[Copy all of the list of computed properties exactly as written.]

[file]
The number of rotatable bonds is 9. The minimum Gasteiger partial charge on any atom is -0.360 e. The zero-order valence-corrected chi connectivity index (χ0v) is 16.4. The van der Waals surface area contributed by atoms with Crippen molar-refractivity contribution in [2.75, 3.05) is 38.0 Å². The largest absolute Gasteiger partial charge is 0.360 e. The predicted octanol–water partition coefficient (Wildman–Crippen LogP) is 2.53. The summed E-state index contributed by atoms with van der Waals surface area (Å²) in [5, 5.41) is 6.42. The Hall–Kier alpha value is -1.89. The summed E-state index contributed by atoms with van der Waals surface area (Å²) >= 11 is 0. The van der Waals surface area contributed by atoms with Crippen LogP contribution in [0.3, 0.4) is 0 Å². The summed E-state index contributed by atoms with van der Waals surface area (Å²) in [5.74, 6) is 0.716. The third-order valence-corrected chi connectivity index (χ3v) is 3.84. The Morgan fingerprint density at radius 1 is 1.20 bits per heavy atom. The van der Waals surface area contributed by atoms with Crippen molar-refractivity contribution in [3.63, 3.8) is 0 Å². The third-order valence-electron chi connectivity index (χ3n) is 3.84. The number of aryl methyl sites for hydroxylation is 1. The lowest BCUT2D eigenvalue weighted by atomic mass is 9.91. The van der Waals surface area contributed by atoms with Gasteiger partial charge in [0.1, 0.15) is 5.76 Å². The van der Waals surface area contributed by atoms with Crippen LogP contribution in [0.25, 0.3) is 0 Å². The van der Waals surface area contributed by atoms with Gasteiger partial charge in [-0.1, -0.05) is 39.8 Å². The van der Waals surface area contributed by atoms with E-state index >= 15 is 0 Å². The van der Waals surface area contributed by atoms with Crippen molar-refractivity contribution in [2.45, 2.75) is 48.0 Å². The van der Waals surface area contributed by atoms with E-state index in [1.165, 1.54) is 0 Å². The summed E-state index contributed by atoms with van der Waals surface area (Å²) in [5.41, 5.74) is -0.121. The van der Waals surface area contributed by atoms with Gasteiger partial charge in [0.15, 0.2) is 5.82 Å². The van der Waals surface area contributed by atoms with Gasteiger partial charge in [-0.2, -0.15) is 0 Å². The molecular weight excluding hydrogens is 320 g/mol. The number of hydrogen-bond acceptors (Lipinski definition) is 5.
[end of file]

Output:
The number of rotatable bonds is 9. The minimum Gasteiger partial charge on any atom is -0.360 e. The zero-order valence-corrected chi connectivity index (χ0v) is 16.4. The van der Waals surface area contributed by atoms with Crippen molar-refractivity contribution in [2.75, 3.05) is 38.0 Å². The largest absolute Gasteiger partial charge is 0.360 e. The predicted octanol–water partition coefficient (Wildman–Crippen LogP) is 2.53. The summed E-state index contributed by atoms with van der Waals surface area (Å²) in [5, 5.41) is 6.42. The Hall–Kier alpha value is -1.89. The summed E-state index contributed by atoms with van der Waals surface area (Å²) >= 11 is 0. The van der Waals surface area contributed by atoms with Crippen LogP contribution in [0.3, 0.4) is 0 Å². The summed E-state index contributed by atoms with van der Waals surface area (Å²) in [5.74, 6) is 0.716. The third-order valence-corrected chi connectivity index (χ3v) is 3.84. The Morgan fingerprint density at radius 1 is 1.20 bits per heavy atom. The van der Waals surface area contributed by atoms with Crippen molar-refractivity contribution in [3.63, 3.8) is 0 Å². The third-order valence-electron chi connectivity index (χ3n) is 3.84. The number of aryl methyl sites for hydroxylation is 1. The lowest BCUT2D eigenvalue weighted by atomic mass is 9.91. The van der Waals surface area contributed by atoms with Gasteiger partial charge in [0.1, 0.15) is 5.76 Å². The van der Waals surface area contributed by atoms with Crippen LogP contribution in [0.25, 0.3) is 0 Å². The van der Waals surface area contributed by atoms with Gasteiger partial charge in [-0.1, -0.05) is 39.8 Å². The van der Waals surface area contributed by atoms with E-state index >= 15 is 0 Å². The van der Waals surface area contributed by atoms with Crippen molar-refractivity contribution in [2.45, 2.75) is 48.0 Å². The van der Waals surface area contributed by atoms with E-state index in [1.165, 1.54) is 0 Å². The summed E-state index contributed by atoms with van der Waals surface area (Å²) in [5.41, 5.74) is -0.121. The van der Waals surface area contributed by atoms with Gasteiger partial charge in [0.15, 0.2) is 5.82 Å². The van der Waals surface area contributed by atoms with Gasteiger partial charge in [-0.2, -0.15) is 0 Å². The molecular weight excluding hydrogens is 320 g/mol. The number of hydrogen-bond acceptors (Lipinski definition) is 5.